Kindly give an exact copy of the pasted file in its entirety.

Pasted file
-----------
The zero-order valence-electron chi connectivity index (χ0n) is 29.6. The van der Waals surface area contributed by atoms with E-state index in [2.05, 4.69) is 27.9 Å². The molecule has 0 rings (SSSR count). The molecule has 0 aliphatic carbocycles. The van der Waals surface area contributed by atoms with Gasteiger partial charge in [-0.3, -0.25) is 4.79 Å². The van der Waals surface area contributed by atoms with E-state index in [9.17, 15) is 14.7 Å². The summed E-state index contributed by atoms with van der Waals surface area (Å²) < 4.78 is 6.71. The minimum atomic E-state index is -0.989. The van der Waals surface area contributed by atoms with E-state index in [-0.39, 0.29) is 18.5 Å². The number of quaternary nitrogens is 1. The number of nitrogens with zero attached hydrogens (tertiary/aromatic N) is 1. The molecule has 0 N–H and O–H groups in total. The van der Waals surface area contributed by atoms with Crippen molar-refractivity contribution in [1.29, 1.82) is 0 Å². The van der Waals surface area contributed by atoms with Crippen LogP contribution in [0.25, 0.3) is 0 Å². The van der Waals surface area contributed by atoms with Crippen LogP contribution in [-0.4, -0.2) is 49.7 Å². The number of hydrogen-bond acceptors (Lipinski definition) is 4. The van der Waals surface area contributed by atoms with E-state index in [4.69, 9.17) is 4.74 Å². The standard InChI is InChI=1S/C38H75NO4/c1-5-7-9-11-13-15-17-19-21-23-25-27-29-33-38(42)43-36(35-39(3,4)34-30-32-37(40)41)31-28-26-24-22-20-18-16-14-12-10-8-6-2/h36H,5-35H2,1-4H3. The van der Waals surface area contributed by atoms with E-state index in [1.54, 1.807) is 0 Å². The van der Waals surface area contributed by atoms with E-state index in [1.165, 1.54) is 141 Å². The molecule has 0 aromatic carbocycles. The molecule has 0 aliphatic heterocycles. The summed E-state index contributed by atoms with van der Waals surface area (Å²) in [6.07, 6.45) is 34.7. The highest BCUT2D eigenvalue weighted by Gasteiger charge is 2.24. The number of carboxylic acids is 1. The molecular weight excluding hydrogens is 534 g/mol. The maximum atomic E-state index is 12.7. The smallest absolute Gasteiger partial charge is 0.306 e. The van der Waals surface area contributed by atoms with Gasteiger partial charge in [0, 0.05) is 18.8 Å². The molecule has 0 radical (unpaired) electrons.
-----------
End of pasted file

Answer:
The zero-order valence-electron chi connectivity index (χ0n) is 29.6. The van der Waals surface area contributed by atoms with E-state index in [2.05, 4.69) is 27.9 Å². The molecule has 0 rings (SSSR count). The molecule has 0 aliphatic carbocycles. The van der Waals surface area contributed by atoms with Gasteiger partial charge in [-0.3, -0.25) is 4.79 Å². The van der Waals surface area contributed by atoms with E-state index in [9.17, 15) is 14.7 Å². The summed E-state index contributed by atoms with van der Waals surface area (Å²) < 4.78 is 6.71. The minimum atomic E-state index is -0.989. The van der Waals surface area contributed by atoms with E-state index in [-0.39, 0.29) is 18.5 Å². The number of quaternary nitrogens is 1. The number of nitrogens with zero attached hydrogens (tertiary/aromatic N) is 1. The molecule has 0 N–H and O–H groups in total. The van der Waals surface area contributed by atoms with Crippen molar-refractivity contribution in [1.29, 1.82) is 0 Å². The van der Waals surface area contributed by atoms with Crippen LogP contribution in [0.25, 0.3) is 0 Å². The van der Waals surface area contributed by atoms with Crippen LogP contribution in [-0.4, -0.2) is 49.7 Å². The number of hydrogen-bond acceptors (Lipinski definition) is 4. The van der Waals surface area contributed by atoms with E-state index in [4.69, 9.17) is 4.74 Å². The standard InChI is InChI=1S/C38H75NO4/c1-5-7-9-11-13-15-17-19-21-23-25-27-29-33-38(42)43-36(35-39(3,4)34-30-32-37(40)41)31-28-26-24-22-20-18-16-14-12-10-8-6-2/h36H,5-35H2,1-4H3. The van der Waals surface area contributed by atoms with E-state index in [1.54, 1.807) is 0 Å². The van der Waals surface area contributed by atoms with E-state index in [1.165, 1.54) is 141 Å². The molecule has 0 aromatic carbocycles. The molecule has 0 aliphatic heterocycles. The summed E-state index contributed by atoms with van der Waals surface area (Å²) in [6.07, 6.45) is 34.7. The highest BCUT2D eigenvalue weighted by Gasteiger charge is 2.24. The number of carboxylic acids is 1. The molecular weight excluding hydrogens is 534 g/mol. The maximum atomic E-state index is 12.7. The smallest absolute Gasteiger partial charge is 0.306 e. The van der Waals surface area contributed by atoms with Gasteiger partial charge in [0, 0.05) is 18.8 Å². The molecule has 0 radical (unpaired) electrons.